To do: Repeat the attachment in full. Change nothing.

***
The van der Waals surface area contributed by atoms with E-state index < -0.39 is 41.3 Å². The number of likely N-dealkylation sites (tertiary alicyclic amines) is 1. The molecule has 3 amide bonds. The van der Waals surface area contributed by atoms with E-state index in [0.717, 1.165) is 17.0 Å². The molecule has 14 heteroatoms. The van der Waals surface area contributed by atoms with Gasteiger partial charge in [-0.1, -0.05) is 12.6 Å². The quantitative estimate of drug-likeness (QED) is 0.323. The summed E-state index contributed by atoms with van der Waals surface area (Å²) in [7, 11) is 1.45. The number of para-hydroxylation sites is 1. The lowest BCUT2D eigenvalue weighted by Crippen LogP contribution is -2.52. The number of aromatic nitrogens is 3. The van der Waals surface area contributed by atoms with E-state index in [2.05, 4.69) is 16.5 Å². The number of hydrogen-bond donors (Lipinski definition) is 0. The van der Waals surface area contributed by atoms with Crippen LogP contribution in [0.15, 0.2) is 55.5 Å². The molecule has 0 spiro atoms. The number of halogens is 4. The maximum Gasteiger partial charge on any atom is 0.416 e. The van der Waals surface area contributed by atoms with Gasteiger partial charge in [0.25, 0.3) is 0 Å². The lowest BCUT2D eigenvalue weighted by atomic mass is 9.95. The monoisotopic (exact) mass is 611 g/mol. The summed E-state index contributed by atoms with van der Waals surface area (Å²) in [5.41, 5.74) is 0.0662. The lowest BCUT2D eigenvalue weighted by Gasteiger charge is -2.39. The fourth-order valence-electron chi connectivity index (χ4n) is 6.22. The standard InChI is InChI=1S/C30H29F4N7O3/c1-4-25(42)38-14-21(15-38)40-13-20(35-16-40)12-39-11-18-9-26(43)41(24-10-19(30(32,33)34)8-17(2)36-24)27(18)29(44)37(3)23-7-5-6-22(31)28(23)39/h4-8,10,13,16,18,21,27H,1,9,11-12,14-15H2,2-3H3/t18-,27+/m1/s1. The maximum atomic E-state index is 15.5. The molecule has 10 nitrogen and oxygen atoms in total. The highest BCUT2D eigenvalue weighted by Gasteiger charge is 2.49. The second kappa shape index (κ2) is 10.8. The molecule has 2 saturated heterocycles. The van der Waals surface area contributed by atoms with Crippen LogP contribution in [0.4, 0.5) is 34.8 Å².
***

The van der Waals surface area contributed by atoms with E-state index < -0.39 is 41.3 Å². The number of likely N-dealkylation sites (tertiary alicyclic amines) is 1. The molecule has 3 amide bonds. The van der Waals surface area contributed by atoms with E-state index in [0.717, 1.165) is 17.0 Å². The molecule has 14 heteroatoms. The van der Waals surface area contributed by atoms with Gasteiger partial charge in [-0.1, -0.05) is 12.6 Å². The quantitative estimate of drug-likeness (QED) is 0.323. The summed E-state index contributed by atoms with van der Waals surface area (Å²) in [7, 11) is 1.45. The number of para-hydroxylation sites is 1. The lowest BCUT2D eigenvalue weighted by Crippen LogP contribution is -2.52. The number of aromatic nitrogens is 3. The van der Waals surface area contributed by atoms with E-state index in [2.05, 4.69) is 16.5 Å². The number of hydrogen-bond donors (Lipinski definition) is 0. The van der Waals surface area contributed by atoms with Crippen LogP contribution in [0.15, 0.2) is 55.5 Å². The molecule has 0 spiro atoms. The number of halogens is 4. The maximum Gasteiger partial charge on any atom is 0.416 e. The van der Waals surface area contributed by atoms with Gasteiger partial charge in [0.25, 0.3) is 0 Å². The lowest BCUT2D eigenvalue weighted by atomic mass is 9.95. The monoisotopic (exact) mass is 611 g/mol. The summed E-state index contributed by atoms with van der Waals surface area (Å²) in [5.41, 5.74) is 0.0662. The lowest BCUT2D eigenvalue weighted by Gasteiger charge is -2.39. The fourth-order valence-electron chi connectivity index (χ4n) is 6.22. The standard InChI is InChI=1S/C30H29F4N7O3/c1-4-25(42)38-14-21(15-38)40-13-20(35-16-40)12-39-11-18-9-26(43)41(24-10-19(30(32,33)34)8-17(2)36-24)27(18)29(44)37(3)23-7-5-6-22(31)28(23)39/h4-8,10,13,16,18,21,27H,1,9,11-12,14-15H2,2-3H3/t18-,27+/m1/s1. The maximum atomic E-state index is 15.5. The molecule has 10 nitrogen and oxygen atoms in total. The highest BCUT2D eigenvalue weighted by Gasteiger charge is 2.49. The second kappa shape index (κ2) is 10.8. The molecule has 2 saturated heterocycles. The van der Waals surface area contributed by atoms with Crippen LogP contribution in [0.4, 0.5) is 34.8 Å².